• Like
Likes Scott Hill
  • #6
Hi, Scott -- I'm a tenured community college physics professor at Fullerton College in Southern California. PF is definitely a very healthy and welcoming community, so if your main intention was to establish contact with people who you could relate to professionally, I think you've come to the right place! It sounds like you've been at research universities. Any interest in community college teaching?
 
  • Like
Likes atyy
  • #7
Similarly, hello -- I'm an associate professor at Cleveland State University (Cleveland, OH), and I echo bcrowell's welcome. Check out the "educators and teaching" subforum!
 
  • Like
Likes Scott Hill and atyy
  • #8
bcrowell said:
Hi, Scott -- I'm a tenured community college physics professor at Fullerton College in Southern California. PF is definitely a very healthy and welcoming community, so if your main intention was to establish contact with people who you could relate to professionally, I think you've come to the right place! It sounds like you've been at research universities. Any interest in community college teaching?
The community colleges give the same disadvantages that Scott is complaining about. The community colleges want to try to adjust to changing quantities of students in their departments, want to avoid paying employee benefits to teachers/professors who cannot always be retained employed, and so use adjuncts as a way to adjust to enrollment changes and save money. For this, many advanced degree people struggle to find more and more adjunct positions in teaching and never have anything steady. Is the situation better at Fullerton College?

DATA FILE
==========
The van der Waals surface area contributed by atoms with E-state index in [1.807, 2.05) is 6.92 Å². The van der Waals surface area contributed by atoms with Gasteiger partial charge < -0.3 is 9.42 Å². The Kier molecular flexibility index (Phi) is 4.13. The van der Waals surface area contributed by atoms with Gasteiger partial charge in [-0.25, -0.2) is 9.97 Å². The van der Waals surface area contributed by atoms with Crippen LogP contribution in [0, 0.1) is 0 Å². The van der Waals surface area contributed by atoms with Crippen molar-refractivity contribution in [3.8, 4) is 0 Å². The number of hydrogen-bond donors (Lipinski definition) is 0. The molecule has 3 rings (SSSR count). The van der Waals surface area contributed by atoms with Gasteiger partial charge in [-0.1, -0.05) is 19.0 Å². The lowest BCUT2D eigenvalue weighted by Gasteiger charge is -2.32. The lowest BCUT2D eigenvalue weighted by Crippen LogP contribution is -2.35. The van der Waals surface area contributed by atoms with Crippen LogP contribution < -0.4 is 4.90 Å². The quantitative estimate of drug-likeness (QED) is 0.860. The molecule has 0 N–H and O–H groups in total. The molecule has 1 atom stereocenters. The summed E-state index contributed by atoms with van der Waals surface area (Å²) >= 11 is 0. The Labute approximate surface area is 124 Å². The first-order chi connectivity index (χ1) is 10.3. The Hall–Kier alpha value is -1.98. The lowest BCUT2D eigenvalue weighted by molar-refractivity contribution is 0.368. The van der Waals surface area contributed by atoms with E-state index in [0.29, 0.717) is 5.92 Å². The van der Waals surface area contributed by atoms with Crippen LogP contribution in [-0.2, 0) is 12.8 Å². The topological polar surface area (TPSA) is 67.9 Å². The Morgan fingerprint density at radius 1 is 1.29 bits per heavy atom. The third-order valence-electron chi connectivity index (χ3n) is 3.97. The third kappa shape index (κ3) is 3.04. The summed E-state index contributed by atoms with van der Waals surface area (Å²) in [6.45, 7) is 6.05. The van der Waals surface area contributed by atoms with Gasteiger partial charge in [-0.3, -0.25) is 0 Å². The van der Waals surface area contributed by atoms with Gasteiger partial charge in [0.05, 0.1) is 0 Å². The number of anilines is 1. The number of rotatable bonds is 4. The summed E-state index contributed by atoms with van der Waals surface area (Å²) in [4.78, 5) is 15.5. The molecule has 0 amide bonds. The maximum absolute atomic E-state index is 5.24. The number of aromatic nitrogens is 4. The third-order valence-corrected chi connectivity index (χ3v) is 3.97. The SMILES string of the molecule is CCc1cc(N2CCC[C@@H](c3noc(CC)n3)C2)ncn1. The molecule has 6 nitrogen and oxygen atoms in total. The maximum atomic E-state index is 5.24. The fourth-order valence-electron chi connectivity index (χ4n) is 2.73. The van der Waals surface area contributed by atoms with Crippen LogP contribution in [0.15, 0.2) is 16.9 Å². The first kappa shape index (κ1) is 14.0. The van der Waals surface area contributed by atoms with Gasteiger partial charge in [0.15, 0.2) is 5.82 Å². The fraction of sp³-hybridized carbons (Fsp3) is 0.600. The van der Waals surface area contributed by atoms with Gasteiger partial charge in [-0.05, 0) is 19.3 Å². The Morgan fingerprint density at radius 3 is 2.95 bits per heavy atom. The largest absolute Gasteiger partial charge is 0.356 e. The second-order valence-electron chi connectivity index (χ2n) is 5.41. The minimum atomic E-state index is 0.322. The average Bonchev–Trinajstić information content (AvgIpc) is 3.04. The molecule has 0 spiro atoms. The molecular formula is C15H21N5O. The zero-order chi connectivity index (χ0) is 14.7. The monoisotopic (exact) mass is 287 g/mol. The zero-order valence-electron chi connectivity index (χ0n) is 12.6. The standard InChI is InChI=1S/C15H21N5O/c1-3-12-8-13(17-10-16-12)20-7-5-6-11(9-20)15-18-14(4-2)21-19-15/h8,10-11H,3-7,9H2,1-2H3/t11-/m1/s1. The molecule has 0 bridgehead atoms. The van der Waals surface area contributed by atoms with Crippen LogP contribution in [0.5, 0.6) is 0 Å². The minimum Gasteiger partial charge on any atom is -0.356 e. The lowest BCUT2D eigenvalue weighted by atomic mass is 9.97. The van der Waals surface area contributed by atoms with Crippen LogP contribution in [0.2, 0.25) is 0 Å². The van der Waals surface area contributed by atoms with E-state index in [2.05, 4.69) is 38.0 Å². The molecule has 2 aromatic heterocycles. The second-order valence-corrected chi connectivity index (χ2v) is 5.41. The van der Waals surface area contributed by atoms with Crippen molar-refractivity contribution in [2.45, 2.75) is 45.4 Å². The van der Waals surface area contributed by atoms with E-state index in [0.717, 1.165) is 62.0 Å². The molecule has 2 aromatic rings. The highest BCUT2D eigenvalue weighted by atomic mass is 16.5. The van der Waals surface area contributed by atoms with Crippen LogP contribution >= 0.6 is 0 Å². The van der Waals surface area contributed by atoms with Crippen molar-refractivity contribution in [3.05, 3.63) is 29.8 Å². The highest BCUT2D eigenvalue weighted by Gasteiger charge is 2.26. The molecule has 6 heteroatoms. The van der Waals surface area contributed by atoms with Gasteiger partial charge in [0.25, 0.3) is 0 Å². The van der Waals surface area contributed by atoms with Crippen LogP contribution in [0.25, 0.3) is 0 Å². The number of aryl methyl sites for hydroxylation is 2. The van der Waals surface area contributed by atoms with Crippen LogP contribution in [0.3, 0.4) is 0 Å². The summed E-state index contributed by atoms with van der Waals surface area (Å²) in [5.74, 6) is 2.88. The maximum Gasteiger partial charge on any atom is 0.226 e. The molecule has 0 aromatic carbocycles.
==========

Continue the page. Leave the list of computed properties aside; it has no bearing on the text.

• Like
Likes atyy
  • #9
symbolipoint said:
The community colleges give the same disadvantages that Scott is complaining about. The community colleges want to try to adjust to changing quantities of students in their departments, want to avoid paying employee benefits to teachers/professors who cannot always be retained employed, and so use adjuncts as a way to adjust to enrollment changes and save money. For this, many advanced degree people struggle to find more and more adjunct positions in teaching and never have anything steady. Is the situation better at Fullerton College?

The use and abuse of adjunct faculty exists at community colleges, including Fullerton College. But Scott feels good about his teaching and not as good about his research, which suggests that he might be a better fit for a community college than a research university. If you're an excellent teacher, it's often surprisingly easy to get a full-time job at a CC. I've been on half a dozen hiring committees for full-time CC positions, and for physics, in most cases the pools are pretty small and a *very* large percentage of the applications are horrible.